Is it just me but does the IHT have a particular interest in the Nazis and their genocidal regime. I think they do, I haven't quantified it, nor made any comparative studies with any other general interest newspaper, but Nazi Germany is something that strikes me as being a topic that the paper frequently covers.
This is by no means a complaint. The growing strength of Hitler, reported regularly in In Our Pages on page 2 (take the edition of Monday, 10 December as an example - 1932 - Revolt in Hitler Party) makes chilling reading.
However Monday's piece, about the revolt of 'Gregor Strausser' and his been granted 'three weeks of absence' made me think more closely about the role newspapers play in writing the first rough draft of history. Reading the account of the revolt one would think that under Hitler's regime, the future of the insurgents mentioned would have been short.
Firstly, I couldn't think who 'Gregor Strausser' was (IHT; 10 December, 2007) , so I turned to a reference book (Who's Who in Nazi Germany, by Robert S. Wistrich, published by Routledge) and couldn't find a Gregor Strausser.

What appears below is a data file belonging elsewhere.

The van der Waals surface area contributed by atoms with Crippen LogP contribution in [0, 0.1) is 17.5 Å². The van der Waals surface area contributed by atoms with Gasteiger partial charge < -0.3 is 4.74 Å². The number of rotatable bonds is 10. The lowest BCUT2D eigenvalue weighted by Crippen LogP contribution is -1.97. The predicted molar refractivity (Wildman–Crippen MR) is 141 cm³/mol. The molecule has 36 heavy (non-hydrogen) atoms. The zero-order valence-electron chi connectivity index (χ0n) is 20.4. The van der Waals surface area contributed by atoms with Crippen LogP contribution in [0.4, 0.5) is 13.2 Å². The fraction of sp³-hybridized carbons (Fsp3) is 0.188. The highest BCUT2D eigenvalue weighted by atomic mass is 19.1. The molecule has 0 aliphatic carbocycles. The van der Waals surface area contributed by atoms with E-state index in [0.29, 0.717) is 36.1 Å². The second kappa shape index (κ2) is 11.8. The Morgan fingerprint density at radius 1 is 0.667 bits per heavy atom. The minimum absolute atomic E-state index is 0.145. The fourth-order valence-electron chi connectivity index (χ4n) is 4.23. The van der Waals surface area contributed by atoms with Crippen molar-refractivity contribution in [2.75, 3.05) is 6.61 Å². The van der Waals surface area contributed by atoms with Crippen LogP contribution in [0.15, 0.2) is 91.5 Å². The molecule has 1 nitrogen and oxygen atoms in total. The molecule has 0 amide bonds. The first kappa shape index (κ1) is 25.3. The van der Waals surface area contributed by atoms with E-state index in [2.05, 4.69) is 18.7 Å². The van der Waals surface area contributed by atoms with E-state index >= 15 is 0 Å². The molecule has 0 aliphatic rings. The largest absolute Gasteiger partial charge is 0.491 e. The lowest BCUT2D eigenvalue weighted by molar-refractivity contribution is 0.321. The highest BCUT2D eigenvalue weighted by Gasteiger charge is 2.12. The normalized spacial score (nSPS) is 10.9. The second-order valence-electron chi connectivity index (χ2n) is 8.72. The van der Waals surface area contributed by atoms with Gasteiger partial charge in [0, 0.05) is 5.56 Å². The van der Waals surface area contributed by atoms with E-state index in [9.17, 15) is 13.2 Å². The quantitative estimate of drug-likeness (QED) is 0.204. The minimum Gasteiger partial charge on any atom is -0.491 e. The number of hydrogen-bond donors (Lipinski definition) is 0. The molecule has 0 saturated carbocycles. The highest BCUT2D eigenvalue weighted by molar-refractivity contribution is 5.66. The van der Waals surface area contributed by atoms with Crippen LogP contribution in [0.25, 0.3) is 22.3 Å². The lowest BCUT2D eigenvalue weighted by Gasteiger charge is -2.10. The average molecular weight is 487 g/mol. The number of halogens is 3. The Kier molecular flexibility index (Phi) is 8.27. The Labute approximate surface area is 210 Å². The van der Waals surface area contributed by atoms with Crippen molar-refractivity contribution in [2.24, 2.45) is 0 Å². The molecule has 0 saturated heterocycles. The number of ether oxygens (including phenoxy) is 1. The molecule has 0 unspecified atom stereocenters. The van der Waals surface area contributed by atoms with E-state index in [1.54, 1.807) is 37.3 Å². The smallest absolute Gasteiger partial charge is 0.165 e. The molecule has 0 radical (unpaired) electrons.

I did see Gregor Strasser, Reichsorganisationlieter from June 1932, who indeed quit the Nazi party in December 1932, after being offered on 7 December the post of Vice-Chancellor and Prime Minister of Prussia by the new Chancellor , General von Schleicher. Strasser however did not want to quit from the Party, 'nonetheless advocated Nazi toleration of von Schleicher's cabinet, which infuriated Hitler who had insisted that he refuse the offer.' (Source: Who's Who in Nazi Germany.)
I think the Paris Herald Tribune, as it was known at the time, may have misspelled Strausser. Can we expect a correction shortly in the IHT, or does the first rough draft of history stand on its own merits as exactly that - wrong.
Strasser not surprisingly ended up murdered in the Night of the Long Knives.
As for the others, Feder was dismissed from the Ministry of Economic Affairs in 1934 and returned to private life. He died in Upper Bavaria in 1941 (b 1883).
Wilhelm Frick, for an 'insurgent', did rather too well. He became Minister of the Interior a year later, in 1933, a post he held until 1943. He not only drafted the laws that culminated in the Nuremberg race laws, but also the legal framework for the Night of the Long Knives purge of his fellow insurgent, Strasser. Frick refused to testify at the Nuremberg Trials after WWII and was hanged at Nuremberg in 1946.
Alfred Rosenburg also went on to terrible things, and was duly hanged, along with Frick, at Nuremberg.
This extract from the Herald 75 years ago, shows just how misleading the first drafts of history can be, if not simply plain wrong in the case of Gregor 'Strausser'.